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Hi, I'm Nicola - welcome to a blog about family travel around the world, without leaving the UK.
I love travel adventures, but to save cash and keep my family's carbon footprint lower, I dreamt up a unique stay-at-home travel experience. So far I've visited 110 countries... without leaving the UK. Join me exploring the next 86! Or have a look at the "countries" you can discover within the UK by scrolling the labels (below right). Here's to happy travel from our doorsteps. See www.nicolabaird.com for info about the seven books I've written, a link to my other blog on thrifty, creative childcare (homemadekids.wordpress.com) or to contact me.

Saturday, 13 January 2018

Finding out about Romania via home #1

This blog is about family travel around the world without leaving the UK in order to reduce our impact on climate change. Ever since I read Dracula I've been intrigued by what Romania might be like, so here's how I'm finding out. Words by Nicola Baird (see www.nicolabaird.com for more info about my books and blogs).

Duolingo Romanian and books - starting the Romania discovery.
The thing about travel is that it takes time, costs more than the budget and stops me working. But I love to travel and I want to see the world... As regular readers of this blog will know I've found a way to see the sights without leaving home much by seeking out what's here in the UK that links to somewhere else. During 2018 I want to ramp up my travel knowledge and find out more about Romania. If that means one day I'll visit (via train) so much the better, but I doubt it will be this year that I see the painted monasteries, agrarian society in action, salt mines, Danube Delta or the famous Palace of the Parliament.

Besides finding out more is going to be easy because all I know so far is that Dracula is a fun read and Nadia Comāneci was the first gymnast to get a perfect 10 score (in the 1976 Olympics in Montreal).

New Year's resolutions are tricky because they are so tempting to break. But this year I did download Duolingo's learn Romanian and have been reasonably diligent plodding through the lessons. I've got form with Duolingo - I like the way it is quick to use, mixes listening, writing and games and has a clear structure. I've managed to get through the whole of the French Duolingo. Duolingo declared me 54% fluent in French which is a fair estimate as I do understand about half of what's said to me. As for replying, oh my...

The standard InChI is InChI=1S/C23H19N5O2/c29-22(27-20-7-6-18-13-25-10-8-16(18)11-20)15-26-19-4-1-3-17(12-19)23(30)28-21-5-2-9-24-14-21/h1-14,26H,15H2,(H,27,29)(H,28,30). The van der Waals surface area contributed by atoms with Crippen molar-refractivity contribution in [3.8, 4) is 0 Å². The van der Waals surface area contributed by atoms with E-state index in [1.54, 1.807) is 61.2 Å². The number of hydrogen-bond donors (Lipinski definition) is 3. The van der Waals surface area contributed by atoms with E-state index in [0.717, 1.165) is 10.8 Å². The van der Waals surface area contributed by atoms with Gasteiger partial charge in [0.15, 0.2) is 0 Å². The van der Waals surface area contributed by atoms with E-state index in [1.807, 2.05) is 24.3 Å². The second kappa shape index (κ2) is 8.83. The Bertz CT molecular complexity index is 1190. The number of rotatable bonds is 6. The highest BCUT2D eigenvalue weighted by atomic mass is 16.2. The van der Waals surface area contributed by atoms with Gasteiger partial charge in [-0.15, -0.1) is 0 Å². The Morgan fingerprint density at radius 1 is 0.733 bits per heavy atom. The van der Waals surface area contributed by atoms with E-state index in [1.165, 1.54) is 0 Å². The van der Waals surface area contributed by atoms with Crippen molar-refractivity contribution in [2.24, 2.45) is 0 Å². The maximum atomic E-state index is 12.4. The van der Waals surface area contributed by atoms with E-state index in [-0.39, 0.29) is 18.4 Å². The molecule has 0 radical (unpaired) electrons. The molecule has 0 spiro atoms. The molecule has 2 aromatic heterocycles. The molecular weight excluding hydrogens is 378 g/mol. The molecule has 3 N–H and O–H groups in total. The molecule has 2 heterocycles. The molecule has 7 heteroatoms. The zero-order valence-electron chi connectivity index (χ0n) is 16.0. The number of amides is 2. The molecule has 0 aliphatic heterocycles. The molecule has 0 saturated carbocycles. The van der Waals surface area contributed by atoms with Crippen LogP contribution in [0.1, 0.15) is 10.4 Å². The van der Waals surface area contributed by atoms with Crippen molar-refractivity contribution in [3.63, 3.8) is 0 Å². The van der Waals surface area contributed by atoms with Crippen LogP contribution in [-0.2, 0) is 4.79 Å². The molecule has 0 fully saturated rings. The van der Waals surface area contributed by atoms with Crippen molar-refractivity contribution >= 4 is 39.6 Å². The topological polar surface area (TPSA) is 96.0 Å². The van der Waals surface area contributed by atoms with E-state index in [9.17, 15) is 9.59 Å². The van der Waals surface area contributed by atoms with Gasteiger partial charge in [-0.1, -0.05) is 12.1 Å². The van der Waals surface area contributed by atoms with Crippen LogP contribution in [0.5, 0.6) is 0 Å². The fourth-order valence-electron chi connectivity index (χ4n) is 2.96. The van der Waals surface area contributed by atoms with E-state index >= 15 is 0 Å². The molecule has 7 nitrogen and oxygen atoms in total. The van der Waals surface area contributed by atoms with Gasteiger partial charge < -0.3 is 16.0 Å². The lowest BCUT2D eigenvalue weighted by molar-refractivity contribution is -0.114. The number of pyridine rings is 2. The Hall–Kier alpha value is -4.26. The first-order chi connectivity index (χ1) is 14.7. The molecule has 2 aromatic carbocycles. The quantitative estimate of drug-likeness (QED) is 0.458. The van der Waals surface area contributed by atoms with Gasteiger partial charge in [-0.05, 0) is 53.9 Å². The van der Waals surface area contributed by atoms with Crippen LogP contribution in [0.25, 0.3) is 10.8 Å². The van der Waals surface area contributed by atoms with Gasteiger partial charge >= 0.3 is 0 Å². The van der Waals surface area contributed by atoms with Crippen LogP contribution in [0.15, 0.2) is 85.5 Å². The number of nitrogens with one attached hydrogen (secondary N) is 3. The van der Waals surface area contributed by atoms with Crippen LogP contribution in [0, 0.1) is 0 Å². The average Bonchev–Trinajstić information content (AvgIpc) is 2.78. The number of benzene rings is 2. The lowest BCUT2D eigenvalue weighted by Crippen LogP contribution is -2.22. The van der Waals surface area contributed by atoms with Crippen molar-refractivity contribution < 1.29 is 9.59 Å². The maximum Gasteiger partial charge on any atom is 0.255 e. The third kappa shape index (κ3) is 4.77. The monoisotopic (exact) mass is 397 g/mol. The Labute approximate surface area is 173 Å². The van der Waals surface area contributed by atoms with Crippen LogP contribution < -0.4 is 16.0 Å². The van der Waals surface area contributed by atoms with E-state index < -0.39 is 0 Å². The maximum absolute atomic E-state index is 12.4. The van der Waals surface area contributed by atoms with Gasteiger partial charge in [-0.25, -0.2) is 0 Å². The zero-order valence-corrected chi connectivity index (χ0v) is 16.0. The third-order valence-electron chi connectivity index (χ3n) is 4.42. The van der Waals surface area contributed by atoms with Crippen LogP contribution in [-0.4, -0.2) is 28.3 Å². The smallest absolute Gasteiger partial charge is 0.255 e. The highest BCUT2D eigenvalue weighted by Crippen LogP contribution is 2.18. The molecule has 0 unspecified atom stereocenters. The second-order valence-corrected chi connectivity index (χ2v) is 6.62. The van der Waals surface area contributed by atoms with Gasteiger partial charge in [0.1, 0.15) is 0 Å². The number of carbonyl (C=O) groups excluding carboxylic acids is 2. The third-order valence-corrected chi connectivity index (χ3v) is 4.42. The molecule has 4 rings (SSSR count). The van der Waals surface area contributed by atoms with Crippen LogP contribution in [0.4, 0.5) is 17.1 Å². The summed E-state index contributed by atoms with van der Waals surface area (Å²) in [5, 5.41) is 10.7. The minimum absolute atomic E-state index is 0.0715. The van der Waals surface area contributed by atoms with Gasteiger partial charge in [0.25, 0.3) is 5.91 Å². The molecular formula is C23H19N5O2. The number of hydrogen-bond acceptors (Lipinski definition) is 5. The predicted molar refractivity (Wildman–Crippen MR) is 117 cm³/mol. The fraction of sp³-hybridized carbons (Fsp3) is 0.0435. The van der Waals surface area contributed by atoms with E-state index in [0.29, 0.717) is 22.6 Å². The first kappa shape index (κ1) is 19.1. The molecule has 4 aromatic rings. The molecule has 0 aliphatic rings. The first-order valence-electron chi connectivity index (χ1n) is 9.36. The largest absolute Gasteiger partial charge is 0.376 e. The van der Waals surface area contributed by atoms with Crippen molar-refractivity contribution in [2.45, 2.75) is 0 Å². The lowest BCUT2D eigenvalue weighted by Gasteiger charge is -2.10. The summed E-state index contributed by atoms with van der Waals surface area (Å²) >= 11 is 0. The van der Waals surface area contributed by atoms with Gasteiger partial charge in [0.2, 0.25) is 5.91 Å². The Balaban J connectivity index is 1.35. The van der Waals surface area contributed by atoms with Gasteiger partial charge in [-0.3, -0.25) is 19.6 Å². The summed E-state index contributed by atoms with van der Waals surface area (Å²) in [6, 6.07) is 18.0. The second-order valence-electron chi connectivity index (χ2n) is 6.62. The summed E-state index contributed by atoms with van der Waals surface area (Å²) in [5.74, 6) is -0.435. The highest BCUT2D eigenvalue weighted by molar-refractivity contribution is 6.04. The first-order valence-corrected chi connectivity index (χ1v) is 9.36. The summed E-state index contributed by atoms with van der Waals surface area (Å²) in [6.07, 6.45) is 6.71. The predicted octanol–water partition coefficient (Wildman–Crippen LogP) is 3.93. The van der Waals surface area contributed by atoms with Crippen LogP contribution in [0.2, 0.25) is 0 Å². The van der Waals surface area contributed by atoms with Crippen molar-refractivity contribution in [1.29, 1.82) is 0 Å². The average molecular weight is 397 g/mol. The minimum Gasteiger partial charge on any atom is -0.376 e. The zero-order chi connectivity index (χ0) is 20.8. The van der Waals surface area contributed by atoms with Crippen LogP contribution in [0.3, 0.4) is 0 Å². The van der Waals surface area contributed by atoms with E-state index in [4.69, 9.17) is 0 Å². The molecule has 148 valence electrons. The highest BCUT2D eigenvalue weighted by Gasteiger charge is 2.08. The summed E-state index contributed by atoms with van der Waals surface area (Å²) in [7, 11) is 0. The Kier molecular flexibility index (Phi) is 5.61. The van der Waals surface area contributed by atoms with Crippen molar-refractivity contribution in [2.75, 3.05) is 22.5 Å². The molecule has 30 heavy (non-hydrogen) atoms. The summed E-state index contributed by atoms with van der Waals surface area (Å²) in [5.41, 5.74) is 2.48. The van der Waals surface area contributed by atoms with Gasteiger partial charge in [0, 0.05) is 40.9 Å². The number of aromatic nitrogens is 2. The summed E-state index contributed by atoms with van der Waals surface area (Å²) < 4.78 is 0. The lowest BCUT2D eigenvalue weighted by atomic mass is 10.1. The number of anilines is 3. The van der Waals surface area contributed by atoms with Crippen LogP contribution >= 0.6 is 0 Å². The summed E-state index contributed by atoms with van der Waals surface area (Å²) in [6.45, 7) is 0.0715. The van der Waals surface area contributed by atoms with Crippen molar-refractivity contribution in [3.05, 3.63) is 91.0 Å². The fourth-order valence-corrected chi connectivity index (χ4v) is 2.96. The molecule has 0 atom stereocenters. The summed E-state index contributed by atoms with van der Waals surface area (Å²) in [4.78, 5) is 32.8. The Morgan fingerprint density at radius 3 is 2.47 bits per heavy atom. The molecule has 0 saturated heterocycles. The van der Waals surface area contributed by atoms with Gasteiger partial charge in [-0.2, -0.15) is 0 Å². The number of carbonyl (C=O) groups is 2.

I've always been a big admirer of anyone who can speak more than one language.Now, I know that's not hard, especially if you have a mother tongue and a different education language and you start as a child, and/or you have years to improve. But I found language at secondary school much harder. It was fun at primary school and gave me a French and Latin base. Fortunately this has turned out to be very useful when it comes to Romanian, which like French is a Romance language. For years I thought this meant it had a sort of frisky frisson (well French has a particular accent), but at last I've realised that it means it has its roots in Latin.

About a week after writing this I've now discovered from a hairdresser (Polish) that Romania has some good music festivals which are also well attended by mosquitoes and that Romanian sounds Italian. The next day I had my first conversation (I don't think we can grace it with that word conversation actually) with a Romanian Big Issue seller. All I could think of was "I am woman". She thought I was clearly mad, hoping I'd buy the mag or just move on swiftly. However I enjoyed our "chat" and it was fantastic to at last have a chance to hear - and speak - Romanian.

Besides the language learning I'm going to get cultural. On my list will be books, films and a lightbulb in my brain which will either switch on when it notices something about Romania or will oblige me to ask "have you ever been to Romania' when embroiled in a conversation I'm not really sure I want to be having and isn't about work.

Romanian books to read
  • Dracula by Bram Stoker isn't really Romanian, but it does give a bit of a hint about Transylvania. Under Communism the stories of vampires disappeared. Now they are back again and it seems Romanians have conflicted feelings about Count Dracula and the rest of the world's obsession for Transyvlanian weird stuff. Searching for Dracula in Romania by Catalin Gruia looks like dealing with these issues.
  • Herta Müller has won the Nobel Prize for Literature. Her best known work are novels about the poor treatment of Germans in Communist Romania, eg, The Hunger Angel (2009) but I'm also thinking of reading Passport which explores Romania under Nicolae Ceausescu as does The Fox Was Ever the Hunter.   
  • Judging by the internet most Romanians are poets...
Famous Romanians
  • Nelly Miricioiu - opera singer (born 1952) who has starred worldwide, including Salzburg and London.
  • Nadia Comāneci - gymnast
  • Nicolāe Paulescu - discovered insulin
  • Mihai Eminescu - 19th century national poet
  • Romanian gypsies - who've suffered terrible racism especially in the 20th an 21st centuries.
Next steps - besides reading
The plan is to visit a Romanian restaurant/coffee shop - Restaurant Noroc at 147-149 Green Lanes, N13 by the North Circular open from midday to 9pm. Not sure what to expect, but I do know that Romania is the world's ninth largest producer of wine, an exciting fact for a wine lover. Expect a Romanian recipe soon.

Over to you
What do you know about Romania? Where in the UK can I learn more about this place and its history? Have you visited? Any tips?





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